Each ezine article database has its own terms of service (tos). They are
generally uniform and mostly based on common sense. Most of them want well
written articles that have had spell checking. They allow only so much html
within an article and they donít want hate material and a short list of other
things that most readers donít want to see either. What if we the authors could
ask the publishers if they would comply with our terms of service? What would
that look like? Here is what mine would look like and I believe that anyone who
has been submitting articles for a while might concur.
Things authors would require if we had terms of service:
A timely review. Three months is not a timely review, yes some sites actually
take that long. It makes you feel that whatever else they may be doing that
publishing articles is not at the top of their list. If the article subject is
time sensitive like current events or recent movie reviews where does that leave
the author? Most authors donít like to be late for dinner because the publisher
is out to lunch.
A large and useful category list: Publishers insist that the authors choose the
right category and some will delete submissions out of hand that are not put in
the right category. So give us some choices! If my article is about politics and
current events with religious overtones and some general advice to wrap it up
can I put that under society and forget it? Not likely. Instead of one category
for politics how about, conservative, liberal, commentary, world, state, local,
gee maybe even a category for bad politics, thereís plenty of that around.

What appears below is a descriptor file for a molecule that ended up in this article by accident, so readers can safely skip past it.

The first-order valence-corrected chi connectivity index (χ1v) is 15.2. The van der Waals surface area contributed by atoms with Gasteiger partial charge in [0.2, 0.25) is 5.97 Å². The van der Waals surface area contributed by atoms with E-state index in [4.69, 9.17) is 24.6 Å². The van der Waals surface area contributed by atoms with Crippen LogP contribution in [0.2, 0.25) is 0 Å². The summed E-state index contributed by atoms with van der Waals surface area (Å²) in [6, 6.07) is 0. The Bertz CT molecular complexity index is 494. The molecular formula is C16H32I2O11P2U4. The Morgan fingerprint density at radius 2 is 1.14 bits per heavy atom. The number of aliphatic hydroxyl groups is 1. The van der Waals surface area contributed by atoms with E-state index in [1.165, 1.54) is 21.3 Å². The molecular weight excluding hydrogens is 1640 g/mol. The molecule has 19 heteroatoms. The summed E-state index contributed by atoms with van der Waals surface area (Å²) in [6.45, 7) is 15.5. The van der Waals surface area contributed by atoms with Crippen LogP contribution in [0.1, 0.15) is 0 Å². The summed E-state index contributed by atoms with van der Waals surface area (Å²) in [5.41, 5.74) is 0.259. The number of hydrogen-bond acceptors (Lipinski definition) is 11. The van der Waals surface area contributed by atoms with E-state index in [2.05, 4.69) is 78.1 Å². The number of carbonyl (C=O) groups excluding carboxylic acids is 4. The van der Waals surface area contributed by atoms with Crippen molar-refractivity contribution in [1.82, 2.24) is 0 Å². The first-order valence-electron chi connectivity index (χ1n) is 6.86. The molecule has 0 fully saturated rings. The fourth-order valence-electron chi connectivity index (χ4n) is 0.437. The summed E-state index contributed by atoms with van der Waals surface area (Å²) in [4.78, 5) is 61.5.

Real reasons for an article being denied: If an article is poorly written or is
full of avarice then we should expect it to be denied. Or if the database is
only for a specific kind of reader this is perfectly reasonable. Reasons like,
it is not politically correct shows us that you need some unbiased reviewers who
can respect good journalism without getting personal. Or the article doesnít
flow, which without further clarification is like telling an author he may have
Alzheimerís and doesnít know it. If we are writing for a particular kind of
reader we donít care if your reviewers are part of that group. We do care that
the reviewer has two feet on the ground and is over twelve years old.
An active hyperlink in the bio box: The readers are far more likely to go to the
authorís site if it is only a click away. Most authors are counting on that as
much as you are counting on us to give you the very best of our material to
compliment your site and its underlying purpose. Iíll scratch your backÖ.
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Things authors would like to see:
Only one article database is known to have features on their authors in their
opening page. Of course some publishers have thousands of authors so this idea
would be hard to float unless it was slightly modified. Say, the twenty feature
articles for the week. Yes a whole week that would cover 1040 authors a year.
Those chosen should be both newbieís as well as those with hundreds of articles.
Editing improvements that would allow authors to change misspelled words or add
simple changes without re-submitting the article all over again. Your time is
valuable, hey, so is ours.
A few pointers for publishers and authors:
Sometimes publishers create conflicts for the authors that they seem to be
unaware of. Authors always appreciate tips and advice from publishers but they
do not always seem to be on the same page. One publisher advises that we should
find a niche that we are known for, like family matters or arts and crafts.
Other publishers seem to frown on getting all one kind of subject matter. Some